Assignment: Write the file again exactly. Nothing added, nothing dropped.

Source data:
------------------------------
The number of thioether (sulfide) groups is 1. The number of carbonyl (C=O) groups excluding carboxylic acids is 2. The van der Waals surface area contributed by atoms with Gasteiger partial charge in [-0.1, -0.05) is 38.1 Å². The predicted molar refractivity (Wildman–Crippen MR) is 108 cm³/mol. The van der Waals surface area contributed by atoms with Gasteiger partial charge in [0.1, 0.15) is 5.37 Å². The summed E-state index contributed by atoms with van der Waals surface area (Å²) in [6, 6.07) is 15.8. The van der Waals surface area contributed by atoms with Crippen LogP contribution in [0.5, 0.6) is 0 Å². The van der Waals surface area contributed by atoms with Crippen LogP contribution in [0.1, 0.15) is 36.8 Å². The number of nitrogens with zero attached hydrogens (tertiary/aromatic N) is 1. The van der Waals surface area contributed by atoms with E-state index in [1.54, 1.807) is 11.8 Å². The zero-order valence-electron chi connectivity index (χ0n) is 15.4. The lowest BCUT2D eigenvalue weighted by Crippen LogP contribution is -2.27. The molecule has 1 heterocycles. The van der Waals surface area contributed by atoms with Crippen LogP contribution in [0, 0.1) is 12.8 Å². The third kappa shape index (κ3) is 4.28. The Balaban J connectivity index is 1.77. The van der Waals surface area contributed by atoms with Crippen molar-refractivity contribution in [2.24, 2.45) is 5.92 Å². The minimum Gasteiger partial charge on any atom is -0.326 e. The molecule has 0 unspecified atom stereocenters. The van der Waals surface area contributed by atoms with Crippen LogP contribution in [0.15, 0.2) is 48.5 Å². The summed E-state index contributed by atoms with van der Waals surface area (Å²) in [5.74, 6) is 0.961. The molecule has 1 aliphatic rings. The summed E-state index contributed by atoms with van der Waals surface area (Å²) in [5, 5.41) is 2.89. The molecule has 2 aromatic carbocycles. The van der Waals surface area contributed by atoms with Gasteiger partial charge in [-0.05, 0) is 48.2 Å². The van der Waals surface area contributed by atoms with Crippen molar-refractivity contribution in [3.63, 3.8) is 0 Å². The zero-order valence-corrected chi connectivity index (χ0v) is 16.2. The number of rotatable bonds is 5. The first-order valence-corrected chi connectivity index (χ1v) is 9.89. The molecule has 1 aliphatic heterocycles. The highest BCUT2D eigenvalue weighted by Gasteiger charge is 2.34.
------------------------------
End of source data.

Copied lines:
The number of thioether (sulfide) groups is 1. The number of carbonyl (C=O) groups excluding carboxylic acids is 2. The van der Waals surface area contributed by atoms with Gasteiger partial charge in [-0.1, -0.05) is 38.1 Å². The predicted molar refractivity (Wildman–Crippen MR) is 108 cm³/mol. The van der Waals surface area contributed by atoms with Gasteiger partial charge in [0.1, 0.15) is 5.37 Å². The summed E-state index contributed by atoms with van der Waals surface area (Å²) in [6, 6.07) is 15.8. The van der Waals surface area contributed by atoms with Crippen LogP contribution in [0.5, 0.6) is 0 Å². The van der Waals surface area contributed by atoms with Crippen LogP contribution in [0.1, 0.15) is 36.8 Å². The number of nitrogens with zero attached hydrogens (tertiary/aromatic N) is 1. The van der Waals surface area contributed by atoms with E-state index in [1.54, 1.807) is 11.8 Å². The zero-order valence-electron chi connectivity index (χ0n) is 15.4. The lowest BCUT2D eigenvalue weighted by Crippen LogP contribution is -2.27. The molecule has 1 heterocycles. The van der Waals surface area contributed by atoms with Crippen LogP contribution in [0, 0.1) is 12.8 Å². The third kappa shape index (κ3) is 4.28. The Balaban J connectivity index is 1.77. The van der Waals surface area contributed by atoms with Crippen molar-refractivity contribution in [2.24, 2.45) is 5.92 Å². The minimum Gasteiger partial charge on any atom is -0.326 e. The molecule has 0 unspecified atom stereocenters. The van der Waals surface area contributed by atoms with Crippen LogP contribution in [0.15, 0.2) is 48.5 Å². The summed E-state index contributed by atoms with van der Waals surface area (Å²) in [5.74, 6) is 0.961. The molecule has 1 aliphatic rings. The summed E-state index contributed by atoms with van der Waals surface area (Å²) in [5, 5.41) is 2.89. The molecule has 2 aromatic carbocycles. The van der Waals surface area contributed by atoms with Gasteiger partial charge in [-0.05, 0) is 48.2 Å². The van der Waals surface area contributed by atoms with Crippen molar-refractivity contribution in [3.63, 3.8) is 0 Å². The zero-order valence-corrected chi connectivity index (χ0v) is 16.2. The number of rotatable bonds is 5. The first-order valence-corrected chi connectivity index (χ1v) is 9.89. The molecule has 1 aliphatic heterocycles. The highest BCUT2D eigenvalue weighted by Gasteiger charge is 2.34.